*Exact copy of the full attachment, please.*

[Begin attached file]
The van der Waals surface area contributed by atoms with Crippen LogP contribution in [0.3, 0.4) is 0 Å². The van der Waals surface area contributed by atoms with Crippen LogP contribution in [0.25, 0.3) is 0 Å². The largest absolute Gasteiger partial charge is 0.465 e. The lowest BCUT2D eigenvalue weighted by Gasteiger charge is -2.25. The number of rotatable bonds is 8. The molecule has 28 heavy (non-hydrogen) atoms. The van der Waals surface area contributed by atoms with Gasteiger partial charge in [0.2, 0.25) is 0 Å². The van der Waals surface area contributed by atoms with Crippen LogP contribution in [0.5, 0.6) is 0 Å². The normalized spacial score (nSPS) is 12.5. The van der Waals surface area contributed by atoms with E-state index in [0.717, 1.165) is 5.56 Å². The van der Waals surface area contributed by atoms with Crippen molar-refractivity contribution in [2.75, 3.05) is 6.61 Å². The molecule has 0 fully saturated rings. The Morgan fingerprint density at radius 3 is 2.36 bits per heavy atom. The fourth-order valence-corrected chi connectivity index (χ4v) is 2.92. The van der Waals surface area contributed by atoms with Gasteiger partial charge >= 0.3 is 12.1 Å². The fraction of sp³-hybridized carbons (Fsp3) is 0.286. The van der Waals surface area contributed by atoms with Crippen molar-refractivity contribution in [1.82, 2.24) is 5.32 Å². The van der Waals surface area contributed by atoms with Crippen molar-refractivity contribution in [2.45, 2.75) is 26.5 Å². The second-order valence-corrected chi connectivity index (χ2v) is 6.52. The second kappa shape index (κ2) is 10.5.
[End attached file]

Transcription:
The van der Waals surface area contributed by atoms with Crippen LogP contribution in [0.3, 0.4) is 0 Å². The van der Waals surface area contributed by atoms with Crippen LogP contribution in [0.25, 0.3) is 0 Å². The largest absolute Gasteiger partial charge is 0.465 e. The lowest BCUT2D eigenvalue weighted by Gasteiger charge is -2.25. The number of rotatable bonds is 8. The molecule has 28 heavy (non-hydrogen) atoms. The van der Waals surface area contributed by atoms with Gasteiger partial charge in [0.2, 0.25) is 0 Å². The van der Waals surface area contributed by atoms with Crippen LogP contribution in [0.5, 0.6) is 0 Å². The normalized spacial score (nSPS) is 12.5. The van der Waals surface area contributed by atoms with E-state index in [0.717, 1.165) is 5.56 Å². The van der Waals surface area contributed by atoms with Crippen molar-refractivity contribution in [2.75, 3.05) is 6.61 Å². The molecule has 0 fully saturated rings. The Morgan fingerprint density at radius 3 is 2.36 bits per heavy atom. The fourth-order valence-corrected chi connectivity index (χ4v) is 2.92. The van der Waals surface area contributed by atoms with Gasteiger partial charge >= 0.3 is 12.1 Å². The fraction of sp³-hybridized carbons (Fsp3) is 0.286. The van der Waals surface area contributed by atoms with Crippen molar-refractivity contribution in [1.82, 2.24) is 5.32 Å². The van der Waals surface area contributed by atoms with Crippen molar-refractivity contribution in [2.45, 2.75) is 26.5 Å². The second-order valence-corrected chi connectivity index (χ2v) is 6.52. The second kappa shape index (κ2) is 10.5.